Beginning in 1992, Trek assembled helmets out of parts purchased from other companies at a new plant in Oconomowoc, Wisconsin.

In 1992, Trek unveiled its first home-grown, full-carbon framed bicycles, the 5500 and 5200, featuring OCLV Carbon frames.


Altogether, company sales reached $230 million for 1993, a $20 million increase from the previous year.

In 1993, Trek also acquired Gary Fisher Mountain Bikes, named after Gary Fisher, one of the inventors of the mountain bike and one of the most popular names in off-road cycling.


Trek passed the $250 million mark in sales in 1994.

In 1994, Trek entered the growing home fitness arena, introducing Trek Fitness Exercycles.


A number of major developments took place at Trek in 1995.

1995 was also the year Trek opened a state-of-the-art assembly facility in Whitewater, Wisconsin, leaving the Waterloo location free to focus solely on frame production.


As Burke explained in a 1996 Capital Times (Madison, Wisconsin) interview, "In all fairness, Bevill [Hogg, company cofounder] was more of a dreamer than a manager." Although sales remained solid, Trek began to experience difficulties in a number of areas.

In early 1996, the company announced plans to add another 45,000 square feet to its Oconomowoc distribution center.

In 1996, Trek discontinued the Exercycle line, spinning off its fitness division into an independently-owned company, renamed Vision Fitness.


As a sponsor of racing teams and athletes, Trek had the good fortune of signing Lance Armstrong in 1997.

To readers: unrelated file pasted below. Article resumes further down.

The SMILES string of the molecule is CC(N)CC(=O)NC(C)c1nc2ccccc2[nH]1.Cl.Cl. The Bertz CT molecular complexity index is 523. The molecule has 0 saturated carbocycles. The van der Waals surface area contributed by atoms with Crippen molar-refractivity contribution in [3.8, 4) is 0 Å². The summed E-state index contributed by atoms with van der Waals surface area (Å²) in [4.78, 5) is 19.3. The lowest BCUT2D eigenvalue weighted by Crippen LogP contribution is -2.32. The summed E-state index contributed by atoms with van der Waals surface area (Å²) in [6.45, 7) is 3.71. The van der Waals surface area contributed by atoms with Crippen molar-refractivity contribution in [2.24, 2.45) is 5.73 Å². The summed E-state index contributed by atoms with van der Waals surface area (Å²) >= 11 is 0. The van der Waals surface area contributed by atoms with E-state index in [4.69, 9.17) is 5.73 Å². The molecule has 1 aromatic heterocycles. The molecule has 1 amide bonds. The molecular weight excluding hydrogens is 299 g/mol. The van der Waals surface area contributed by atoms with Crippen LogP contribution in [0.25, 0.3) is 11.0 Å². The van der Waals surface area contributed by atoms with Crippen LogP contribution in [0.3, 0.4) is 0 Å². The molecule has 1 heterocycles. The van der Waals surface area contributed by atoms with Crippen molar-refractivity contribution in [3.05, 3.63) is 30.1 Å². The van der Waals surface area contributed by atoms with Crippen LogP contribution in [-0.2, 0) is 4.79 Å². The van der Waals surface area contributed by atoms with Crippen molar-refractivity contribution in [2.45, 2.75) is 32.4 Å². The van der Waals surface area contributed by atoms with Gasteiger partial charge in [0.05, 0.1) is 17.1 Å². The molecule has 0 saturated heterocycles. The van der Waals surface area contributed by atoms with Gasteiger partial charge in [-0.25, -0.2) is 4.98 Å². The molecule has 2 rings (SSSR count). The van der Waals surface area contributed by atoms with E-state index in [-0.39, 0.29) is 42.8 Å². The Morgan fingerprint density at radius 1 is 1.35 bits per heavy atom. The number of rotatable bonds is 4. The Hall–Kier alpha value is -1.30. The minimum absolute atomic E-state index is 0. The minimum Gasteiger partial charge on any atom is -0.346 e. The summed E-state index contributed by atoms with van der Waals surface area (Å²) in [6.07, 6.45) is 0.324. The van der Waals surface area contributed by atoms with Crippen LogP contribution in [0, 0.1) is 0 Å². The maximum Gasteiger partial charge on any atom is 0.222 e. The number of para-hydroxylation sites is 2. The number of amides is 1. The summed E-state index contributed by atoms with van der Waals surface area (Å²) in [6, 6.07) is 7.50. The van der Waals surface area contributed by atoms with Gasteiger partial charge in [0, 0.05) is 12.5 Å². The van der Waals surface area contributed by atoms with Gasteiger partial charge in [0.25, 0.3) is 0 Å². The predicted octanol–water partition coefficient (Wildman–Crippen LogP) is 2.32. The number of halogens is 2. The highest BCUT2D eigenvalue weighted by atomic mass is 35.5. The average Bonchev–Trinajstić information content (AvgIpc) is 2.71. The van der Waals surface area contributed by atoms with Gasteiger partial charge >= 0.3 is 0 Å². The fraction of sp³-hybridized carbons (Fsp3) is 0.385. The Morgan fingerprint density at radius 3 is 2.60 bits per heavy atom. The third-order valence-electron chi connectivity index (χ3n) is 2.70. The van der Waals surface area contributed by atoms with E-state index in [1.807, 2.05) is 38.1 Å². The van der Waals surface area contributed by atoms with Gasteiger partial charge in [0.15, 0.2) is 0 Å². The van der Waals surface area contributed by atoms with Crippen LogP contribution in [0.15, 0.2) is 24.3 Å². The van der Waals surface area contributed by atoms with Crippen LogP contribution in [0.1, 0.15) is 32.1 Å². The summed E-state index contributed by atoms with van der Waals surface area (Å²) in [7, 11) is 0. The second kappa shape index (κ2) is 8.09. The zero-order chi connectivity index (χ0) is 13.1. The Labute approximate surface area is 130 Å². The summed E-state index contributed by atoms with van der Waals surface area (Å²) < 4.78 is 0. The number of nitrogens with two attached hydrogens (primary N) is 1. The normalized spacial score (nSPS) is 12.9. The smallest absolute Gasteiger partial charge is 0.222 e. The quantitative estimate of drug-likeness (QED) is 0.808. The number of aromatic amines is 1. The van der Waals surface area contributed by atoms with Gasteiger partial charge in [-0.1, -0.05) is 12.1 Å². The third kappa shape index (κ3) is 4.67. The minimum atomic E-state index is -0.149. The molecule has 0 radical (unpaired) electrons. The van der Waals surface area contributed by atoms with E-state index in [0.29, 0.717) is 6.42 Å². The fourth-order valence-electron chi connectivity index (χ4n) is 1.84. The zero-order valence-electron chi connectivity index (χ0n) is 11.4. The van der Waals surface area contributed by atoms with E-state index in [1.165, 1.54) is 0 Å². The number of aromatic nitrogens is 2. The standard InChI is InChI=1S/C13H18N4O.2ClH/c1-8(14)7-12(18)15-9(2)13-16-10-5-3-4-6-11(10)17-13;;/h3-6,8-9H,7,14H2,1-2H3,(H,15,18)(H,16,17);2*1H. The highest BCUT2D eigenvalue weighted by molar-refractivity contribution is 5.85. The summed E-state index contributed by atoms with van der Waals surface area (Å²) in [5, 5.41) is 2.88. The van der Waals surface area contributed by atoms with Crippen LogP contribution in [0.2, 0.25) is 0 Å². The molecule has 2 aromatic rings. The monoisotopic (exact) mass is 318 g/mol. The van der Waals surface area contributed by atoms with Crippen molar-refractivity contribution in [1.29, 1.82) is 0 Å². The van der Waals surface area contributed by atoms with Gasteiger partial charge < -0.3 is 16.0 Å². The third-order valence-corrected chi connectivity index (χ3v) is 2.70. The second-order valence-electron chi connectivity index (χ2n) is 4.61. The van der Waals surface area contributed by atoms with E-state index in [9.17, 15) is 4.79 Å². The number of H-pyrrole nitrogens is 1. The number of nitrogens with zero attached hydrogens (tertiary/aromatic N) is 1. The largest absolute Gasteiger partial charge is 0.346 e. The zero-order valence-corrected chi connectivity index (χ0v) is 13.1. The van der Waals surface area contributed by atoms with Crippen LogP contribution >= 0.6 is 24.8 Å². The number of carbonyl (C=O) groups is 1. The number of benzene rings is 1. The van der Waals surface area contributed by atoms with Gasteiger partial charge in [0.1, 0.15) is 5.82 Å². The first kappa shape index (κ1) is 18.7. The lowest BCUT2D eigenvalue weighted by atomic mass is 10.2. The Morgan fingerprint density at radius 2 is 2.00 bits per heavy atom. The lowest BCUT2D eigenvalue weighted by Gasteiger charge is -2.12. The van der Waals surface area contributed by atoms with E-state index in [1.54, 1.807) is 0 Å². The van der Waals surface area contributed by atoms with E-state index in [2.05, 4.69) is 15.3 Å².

Armstrong joined Trek and the United States Postal Team in 1997 shortly after he was diagnosed with cancer.


In 1998, Trek established its Advanced Concepts Group (ACG), a collection of engineers and technicians dedicated to technologies development.


Adams, Caralee J., "Trek's Leap into Lighter Bikes," Wall Street Journal, February 22, 1999.

Armstrong won his first Tour de France in 1999 aboard a Trek 5500, becoming the first American to win the Tour on an American team riding an American made bicycle.


An interesting presentation of the business history of Trek was made by Richard A. Burke, Chairman and CEO of Trek, in October of 2000.

Responding to the unique needs of female cyclists, in 2000 Trek introduced Women's Specific Design (WSD) bicycle and accessories.


In October 2001, Trek introduced a custom bike program named Project One, which gave customers the opportunity to customize their Trek bike by selecting the bike's paint scheme and component mix.


Trek has created a interesting and well-written history entitled "A Trek through Time – The History of Trek Bicycles". It appeared on the Trek Dealer website in February of 2002.

Hoping to expand into a new market segment, Trek introduced Trek Travel in December 2002, a provider of luxury cycling vacations in Europe and North America.


As part of this strategy, Trek added Swiss bicycle company Villiger to its arsenal in 2003 as well as Diamant, the oldest bike company in Germany.